This post follows on from the last one. For the mathematics I want to describe here my main source is the book ‘Multiple Time Scale Dynamics’ by Christian Kuehn. In the last post I discussed the transitions from slow to fast dynamics in a relaxation oscillator. A point where this takes place is a fold point. More insight into the transformations which can be used to analyse the dynamics near a point of this kind can be obtained using geometric singular perturbation theory and this is described in Chapter 7 of Kuehn’s book. The point can be blown up using quasihomogeneous directional blow-ups similar to those which I used in my work with Pia Brechmann on the Selkov oscillator, described here. The main conceptual difference in comparison to our work is that in the case of the fold point there is a small parameter involved and it is also rescaled. In this context it is necessary to cover a neighbourhood of the fold point by three charts, in each of which there is a highly non-trivial dynamics. With a suitable analysis of these dynamics it is possible to get information about the transition map from a section before the fold point to one after it. Here the cube roots already seen in the previous post again come up. With this in hand it becomes relatively easy to prove the existence of a relaxation oscillation in the van der Pol system and also that it is stable and hyperbolic. In particular, the existence statement follows from the fact that the return map, obtained by following a solution from a section back to itself around the singular cycle for is a contraction. There are other ways of getting the existence result but they rely on special features, in particular the fact that the system is two-dimensional. The proof using GSPT is more powerful since it can be more easily adapted to other situations, such as higher dimensions and it gives more detailed results, such as the expansion for the period. For instance in the book it is explained how this works for a case with one fast and two slow variables.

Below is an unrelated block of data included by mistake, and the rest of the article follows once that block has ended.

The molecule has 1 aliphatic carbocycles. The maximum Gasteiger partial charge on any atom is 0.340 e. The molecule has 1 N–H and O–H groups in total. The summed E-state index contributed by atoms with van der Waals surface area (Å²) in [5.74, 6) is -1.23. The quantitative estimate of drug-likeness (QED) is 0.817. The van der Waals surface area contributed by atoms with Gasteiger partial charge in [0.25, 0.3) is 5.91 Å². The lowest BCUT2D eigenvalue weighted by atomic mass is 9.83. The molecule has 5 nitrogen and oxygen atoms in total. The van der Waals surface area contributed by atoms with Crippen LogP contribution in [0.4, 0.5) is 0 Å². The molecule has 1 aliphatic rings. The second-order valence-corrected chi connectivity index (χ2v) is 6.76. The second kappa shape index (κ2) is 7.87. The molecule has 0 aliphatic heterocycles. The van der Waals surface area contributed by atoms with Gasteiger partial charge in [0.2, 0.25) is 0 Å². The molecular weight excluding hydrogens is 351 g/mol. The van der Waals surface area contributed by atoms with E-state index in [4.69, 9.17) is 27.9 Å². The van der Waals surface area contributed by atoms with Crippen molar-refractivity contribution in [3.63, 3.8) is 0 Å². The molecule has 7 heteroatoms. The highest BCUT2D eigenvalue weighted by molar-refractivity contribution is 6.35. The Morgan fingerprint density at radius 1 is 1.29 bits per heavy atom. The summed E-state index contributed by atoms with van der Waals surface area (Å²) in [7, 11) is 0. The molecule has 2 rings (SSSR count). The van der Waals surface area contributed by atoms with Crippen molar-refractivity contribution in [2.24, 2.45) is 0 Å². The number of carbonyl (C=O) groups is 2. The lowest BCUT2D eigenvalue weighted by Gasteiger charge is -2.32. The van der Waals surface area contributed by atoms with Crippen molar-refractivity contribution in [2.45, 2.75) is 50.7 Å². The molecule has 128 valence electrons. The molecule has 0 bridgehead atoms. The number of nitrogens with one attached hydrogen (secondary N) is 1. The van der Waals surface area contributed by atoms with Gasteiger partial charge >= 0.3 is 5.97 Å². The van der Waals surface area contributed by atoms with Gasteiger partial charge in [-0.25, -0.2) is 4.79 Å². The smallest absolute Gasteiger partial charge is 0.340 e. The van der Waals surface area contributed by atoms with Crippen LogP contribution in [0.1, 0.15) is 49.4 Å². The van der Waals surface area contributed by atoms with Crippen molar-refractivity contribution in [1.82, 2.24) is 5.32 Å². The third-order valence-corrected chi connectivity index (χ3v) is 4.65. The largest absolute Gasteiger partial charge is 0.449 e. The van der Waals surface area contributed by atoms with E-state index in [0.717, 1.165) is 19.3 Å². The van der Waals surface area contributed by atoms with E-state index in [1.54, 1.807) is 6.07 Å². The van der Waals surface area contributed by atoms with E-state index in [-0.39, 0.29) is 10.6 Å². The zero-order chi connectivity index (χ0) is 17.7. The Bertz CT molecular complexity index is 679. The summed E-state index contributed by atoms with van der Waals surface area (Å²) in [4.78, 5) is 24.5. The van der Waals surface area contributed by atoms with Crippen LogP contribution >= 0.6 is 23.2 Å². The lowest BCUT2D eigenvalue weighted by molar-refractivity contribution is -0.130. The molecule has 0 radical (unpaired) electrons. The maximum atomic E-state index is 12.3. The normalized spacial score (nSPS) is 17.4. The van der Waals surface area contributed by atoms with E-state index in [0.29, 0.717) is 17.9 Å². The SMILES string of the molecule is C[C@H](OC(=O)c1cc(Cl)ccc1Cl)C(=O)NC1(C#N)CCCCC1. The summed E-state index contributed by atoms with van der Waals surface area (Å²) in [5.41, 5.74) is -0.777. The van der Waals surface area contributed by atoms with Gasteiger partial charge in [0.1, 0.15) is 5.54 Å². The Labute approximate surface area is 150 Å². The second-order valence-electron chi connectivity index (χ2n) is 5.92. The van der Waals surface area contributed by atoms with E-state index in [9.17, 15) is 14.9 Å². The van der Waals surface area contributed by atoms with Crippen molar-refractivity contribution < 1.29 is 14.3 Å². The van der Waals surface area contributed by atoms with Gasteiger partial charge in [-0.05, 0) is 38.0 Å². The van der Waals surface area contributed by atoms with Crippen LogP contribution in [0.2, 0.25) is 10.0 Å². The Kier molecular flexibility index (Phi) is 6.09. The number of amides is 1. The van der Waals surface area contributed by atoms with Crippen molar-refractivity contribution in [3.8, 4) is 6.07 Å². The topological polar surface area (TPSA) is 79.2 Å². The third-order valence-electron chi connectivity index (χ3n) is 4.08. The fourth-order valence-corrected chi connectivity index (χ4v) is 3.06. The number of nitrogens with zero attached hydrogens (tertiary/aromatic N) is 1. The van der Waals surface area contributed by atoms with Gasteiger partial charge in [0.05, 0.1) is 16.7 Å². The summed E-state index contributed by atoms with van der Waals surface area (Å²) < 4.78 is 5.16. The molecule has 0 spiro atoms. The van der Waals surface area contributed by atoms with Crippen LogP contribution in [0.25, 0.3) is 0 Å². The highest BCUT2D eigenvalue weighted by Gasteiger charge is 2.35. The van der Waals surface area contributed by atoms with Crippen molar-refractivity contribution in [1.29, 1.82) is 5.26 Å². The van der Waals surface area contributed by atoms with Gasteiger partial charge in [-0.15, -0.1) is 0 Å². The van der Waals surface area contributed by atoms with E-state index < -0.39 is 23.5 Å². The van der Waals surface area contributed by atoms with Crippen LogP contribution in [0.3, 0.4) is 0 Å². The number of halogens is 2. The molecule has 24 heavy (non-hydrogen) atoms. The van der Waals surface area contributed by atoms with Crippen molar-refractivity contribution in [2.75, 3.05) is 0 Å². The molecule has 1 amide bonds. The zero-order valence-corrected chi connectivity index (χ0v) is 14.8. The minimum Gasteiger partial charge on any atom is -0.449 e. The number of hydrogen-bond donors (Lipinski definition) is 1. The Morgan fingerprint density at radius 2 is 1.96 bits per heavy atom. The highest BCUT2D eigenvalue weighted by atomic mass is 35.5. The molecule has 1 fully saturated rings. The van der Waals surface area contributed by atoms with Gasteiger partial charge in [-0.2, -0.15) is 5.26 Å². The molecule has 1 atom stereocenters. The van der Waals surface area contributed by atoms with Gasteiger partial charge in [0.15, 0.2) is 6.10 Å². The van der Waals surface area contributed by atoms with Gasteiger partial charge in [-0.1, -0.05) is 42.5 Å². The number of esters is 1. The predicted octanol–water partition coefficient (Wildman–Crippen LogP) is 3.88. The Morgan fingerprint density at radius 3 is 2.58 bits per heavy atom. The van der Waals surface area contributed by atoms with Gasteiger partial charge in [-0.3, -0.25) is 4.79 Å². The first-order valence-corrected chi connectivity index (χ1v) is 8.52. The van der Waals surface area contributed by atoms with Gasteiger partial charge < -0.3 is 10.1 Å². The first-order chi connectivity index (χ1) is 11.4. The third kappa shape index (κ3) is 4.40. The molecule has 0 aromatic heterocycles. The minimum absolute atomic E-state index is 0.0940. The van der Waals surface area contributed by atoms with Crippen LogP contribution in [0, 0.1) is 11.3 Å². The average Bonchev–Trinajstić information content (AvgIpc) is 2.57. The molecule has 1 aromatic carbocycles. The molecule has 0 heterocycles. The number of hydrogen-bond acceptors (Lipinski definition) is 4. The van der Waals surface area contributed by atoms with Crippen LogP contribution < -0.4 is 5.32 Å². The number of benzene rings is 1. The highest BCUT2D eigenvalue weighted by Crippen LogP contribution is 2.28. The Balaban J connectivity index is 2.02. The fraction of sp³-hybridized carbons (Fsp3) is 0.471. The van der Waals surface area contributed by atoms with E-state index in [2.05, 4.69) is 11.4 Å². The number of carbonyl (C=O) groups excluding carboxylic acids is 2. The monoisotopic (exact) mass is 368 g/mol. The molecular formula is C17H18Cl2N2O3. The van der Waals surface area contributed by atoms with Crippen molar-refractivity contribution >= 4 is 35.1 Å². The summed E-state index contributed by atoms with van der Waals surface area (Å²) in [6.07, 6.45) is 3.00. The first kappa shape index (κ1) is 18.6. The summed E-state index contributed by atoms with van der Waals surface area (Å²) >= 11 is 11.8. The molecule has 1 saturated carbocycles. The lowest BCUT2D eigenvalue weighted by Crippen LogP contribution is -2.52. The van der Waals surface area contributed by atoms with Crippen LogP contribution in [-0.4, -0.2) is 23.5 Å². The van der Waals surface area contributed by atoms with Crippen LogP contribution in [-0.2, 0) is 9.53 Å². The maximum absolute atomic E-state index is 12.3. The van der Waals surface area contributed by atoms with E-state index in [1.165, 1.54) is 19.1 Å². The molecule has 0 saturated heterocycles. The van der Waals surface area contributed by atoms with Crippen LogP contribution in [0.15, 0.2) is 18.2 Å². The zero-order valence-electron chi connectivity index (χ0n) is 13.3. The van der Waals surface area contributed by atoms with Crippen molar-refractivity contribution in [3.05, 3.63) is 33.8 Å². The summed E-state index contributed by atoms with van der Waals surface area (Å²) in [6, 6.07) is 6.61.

I have not yet mentioned the concept in the title of this post.(I did once mention briefly it in a recent post.) A canard, apart from being the French word for a duck is an idea in dynamical systems which has intrigued me for a long time but which I understood very little about. With the help of Chapter 8 of Kuehn’s book I have now been able to change this. What I will not do here is to try to explain the origin of the word canard in this context. It has led to a considerable number of humorous contributions of varying quality and I do not want to add to that literature here. I recall that at a fold point a non-degeneracy condition holds. Here is the right hand side of the evolution equation for the fast variable. This means that the slow flow does not stand still at the fold point. A canard is obtained if we assume that at the fold point while two other non-degeneracy assumptions are made. In this case the fold point is called a fold singularity. This word is used in the sense that sometimes a steady state of a dynamical system is referred to as a singularity. In this case the fold point is steady state of the slow flow. The first non-degeneracy assumption is that . This means that the steady state is hyperbolic. For the other condition the setting has to be extended by introducing an additional parameter . Then we have a function and it is assumed that . In the simplest situation, such as the van der Pol oscillator, the slow dynamics takes place on a critical manifold which is normally hyperbolic and stable. The curious think about a canard is that there the slow dynamics can follow an unstable critical manifold for a relatively long time before jumping off. More precisely it can remain within distance to a repelling part of the slow manifold for a time which is of order one on the slow time scale. Information can be obtained on the dynamics of this type of situation by doing blow-ups. A surprising feature of this type of point is that it is associated with the production of small periodic solutions in a scenario called a singular Hopf bifurcation. Some intuition for this can be obtained by thinking about a periodic solution which starts near the fold singularity, moves a short distance along an unstable branch of the slow manifold (canard), jumps to the stable branch and then returns to its starting point along that branch. A simple example where a canard occurs is the van der Pol system with constant forcing, in other words a system obtained by modifying the basic van der Pol system by introducing an additive constant at an appropriate place on the right hand side.